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O.C. Marler : Paul D Mooney, IBC and Me

The steps of a good man are ordered of the Lord. Bro. Mooney loves his family in the way we all should. Also, his love for his church was with an outstanding and unique quality. I was amazed to see how deep his feelings were. The call to preach meant everything to him. Every year at Bible school there was a new crop of Mooney wannabes’ and I find that to be the case across the country wherever my travels lead me. Their near hero-worship caused many to listen in on Calvary’s service to catch the preaching on the internet. Bro. Mooney and I were friends long before my 18-year connection with the school. I never misunderstood our relationship. He was always boss, yet we were in a sense brothers. When the snow got deep enough with a blizzard blowing in my phone would ring and he would say something like “What are you, a wimp? Can’t you take a little snow? Get your Louisiana self out here. We need to cut some ruts in the snow.” I would say, “I will be right out there. I didn’t figure you were tough enough for this kind of weather.” Then we saw how quickly we could get stuck and have to dig out. (I will always miss these times.)

I remember the time we went to play golf and bad weather blew in from someplace. All were rescheduling or getting their money back which left Bro. Mooney and I standing in front of the counter. I said, “Well what are we going to do?” He said loud enough for all to hear, “Well, I came to play golf myself.” I responded with, “I intend to play, I was just checking to see what you planned to do.” People watched us leave in the sleet and snow, our cart and golf bags had a cover of ice on them. We played all 18 holes. As we came into the clubhouse a crowd was there to see us come in.  It took a while for us to recover from the cold and near pneumonia.

Folks across the country are so glad to hear Bro. Mooney is not retiring but just rerouting his ministry. Or let me say God is redirecting his steps. Preachers are asking me if I would help in getting Bro. Mooney to come to preach in their churches. I say, “The line is already long but I will pass the word to him.”

Bro. Mooney is an interesting man in the pulpit. He, as far as a lot of us are concerned, has no equal. He is the T. De Witt Talmage – the Henry Ward Becher – the Charles Spurgeon of our day.

Let me digress, in the last few years he and I have been able to preach together at some camp meetings. We were together in North Dakota and he said, “O.C. after you get through with your session in the morning, let’s go for a ride.” As we were going along on a long road that one would think that buffaloes still roamed, I said, “Let’s get lost.” He turned quickly down a side road that looked almost unused. The farther we traveled, the less the road was visible.  He said, “I think we should try to turn around.” My response was, “Paul, I am surprised at you. Are you losing your nerve?” He responded, “Can’t you see that bong hole in front of us? I don’t think we can make it through without getting stuck.” I said, “Well who cares if we can’t?” So, he gunned it and we slung mud and twisted through. Within a mile, we ran out of road with nowhere to turn around. There was a drop off on one side and bean field on the other. He said, “Hold on, I am taking the bean field.” Spinning, roaring, and bumping we got out and back on our way only taking out a small part of the bean field.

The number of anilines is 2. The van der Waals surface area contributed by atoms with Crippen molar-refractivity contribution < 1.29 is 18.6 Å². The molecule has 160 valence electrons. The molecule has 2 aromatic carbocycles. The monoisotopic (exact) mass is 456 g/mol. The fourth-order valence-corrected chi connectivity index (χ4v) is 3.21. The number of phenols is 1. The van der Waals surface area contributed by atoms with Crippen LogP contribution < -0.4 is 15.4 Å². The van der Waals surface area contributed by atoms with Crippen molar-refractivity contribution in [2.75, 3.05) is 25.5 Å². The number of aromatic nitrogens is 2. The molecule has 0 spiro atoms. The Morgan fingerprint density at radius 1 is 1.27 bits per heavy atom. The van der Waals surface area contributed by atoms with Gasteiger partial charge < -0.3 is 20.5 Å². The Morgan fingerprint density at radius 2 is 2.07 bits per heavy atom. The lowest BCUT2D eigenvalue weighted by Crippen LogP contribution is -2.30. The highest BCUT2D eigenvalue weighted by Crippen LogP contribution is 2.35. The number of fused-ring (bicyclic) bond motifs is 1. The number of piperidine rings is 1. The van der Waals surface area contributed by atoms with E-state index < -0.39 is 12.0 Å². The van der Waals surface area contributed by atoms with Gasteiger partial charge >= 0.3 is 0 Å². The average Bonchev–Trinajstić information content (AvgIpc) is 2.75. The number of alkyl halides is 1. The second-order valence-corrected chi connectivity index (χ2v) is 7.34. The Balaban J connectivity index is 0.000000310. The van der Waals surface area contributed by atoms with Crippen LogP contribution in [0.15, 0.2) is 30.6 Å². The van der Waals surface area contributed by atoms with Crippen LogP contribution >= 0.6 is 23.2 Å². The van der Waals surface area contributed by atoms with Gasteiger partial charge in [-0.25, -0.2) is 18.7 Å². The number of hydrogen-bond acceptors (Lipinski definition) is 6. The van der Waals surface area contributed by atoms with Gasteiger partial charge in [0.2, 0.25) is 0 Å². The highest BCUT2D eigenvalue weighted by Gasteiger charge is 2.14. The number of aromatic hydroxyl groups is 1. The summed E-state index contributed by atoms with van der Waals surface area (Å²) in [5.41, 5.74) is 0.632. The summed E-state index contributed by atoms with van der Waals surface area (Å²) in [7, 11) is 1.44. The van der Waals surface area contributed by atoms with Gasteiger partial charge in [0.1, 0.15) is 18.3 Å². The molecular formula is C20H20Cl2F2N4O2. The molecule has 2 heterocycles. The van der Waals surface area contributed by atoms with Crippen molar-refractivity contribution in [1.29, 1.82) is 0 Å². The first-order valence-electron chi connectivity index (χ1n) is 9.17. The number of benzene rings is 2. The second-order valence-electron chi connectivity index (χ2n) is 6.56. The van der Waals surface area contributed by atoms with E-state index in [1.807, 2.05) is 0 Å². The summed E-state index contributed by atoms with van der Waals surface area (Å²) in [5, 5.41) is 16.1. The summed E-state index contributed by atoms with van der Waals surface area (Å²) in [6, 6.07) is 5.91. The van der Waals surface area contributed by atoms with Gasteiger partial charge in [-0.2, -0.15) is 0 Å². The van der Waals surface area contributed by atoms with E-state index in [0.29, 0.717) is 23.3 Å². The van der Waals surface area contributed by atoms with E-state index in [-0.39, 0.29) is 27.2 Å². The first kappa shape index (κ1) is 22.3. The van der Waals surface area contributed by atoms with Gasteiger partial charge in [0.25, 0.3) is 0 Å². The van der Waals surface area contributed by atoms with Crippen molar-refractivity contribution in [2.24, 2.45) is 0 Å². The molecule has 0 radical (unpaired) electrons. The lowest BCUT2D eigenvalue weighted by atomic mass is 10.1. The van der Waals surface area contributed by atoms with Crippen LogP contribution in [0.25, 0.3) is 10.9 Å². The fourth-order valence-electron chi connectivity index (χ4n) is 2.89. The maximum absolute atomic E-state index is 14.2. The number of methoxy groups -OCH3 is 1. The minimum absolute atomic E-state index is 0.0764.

But on the more serious side, I realized one morning in class something was wrong with me physically, which turned out to be my heart, to which the doctor informed me that there was nothing he could do to help. Then later, the doctor said, “Let me go in and look for any way I might be able to help you in some way.” But before I went in for the procedure, we were having a healing service at church. Upstairs before the service was to begin, we that were to help with the service met for prayer. As we started down, Bro. Mooney said, “Folks, Bro. Marler needs a touch from the Lord. Let’s pray for him before we go to the service.” As he laid hands on me, I felt something across my heart. The doctor said the next week after I awoke, “God has done something wonderful for you.” That all happened many years ago, but I have not forgotten the man who knew what the Lord wanted.

I laugh with him; I joke with him, but I never forget that he is an anointed man of God. Oh yes, I remember so much that I don’t want to forget. Such as the cold evening I sat in the car while he carried a homeless man money. I can still see the man laying on the cold alley concrete reaching up as Bro. Mooney handed him down some money. Bro. Mooney said when he got back to the car, “I went to school with him.” Oh yes, I remember when Bro. and Sis. Mooney unexpectedly walked into our little ole country church the day, we buried my mother in Louisiana.

I was allotted by the editor a thousand words to pen my thoughts of Pastor and Sis. Paul Mooney. But when I think of all the students who came through IBC in the last 30 years and the fond memories they have, why, it would take a barrel of ink and a million pages to enumerate all their memories of years gone by. Thank you, Sir and Ma’am. Sorry that we didn’t have the words we need to do you justice.

Thanks for allowing us to walk in your ordered steps.


O.C. Marler


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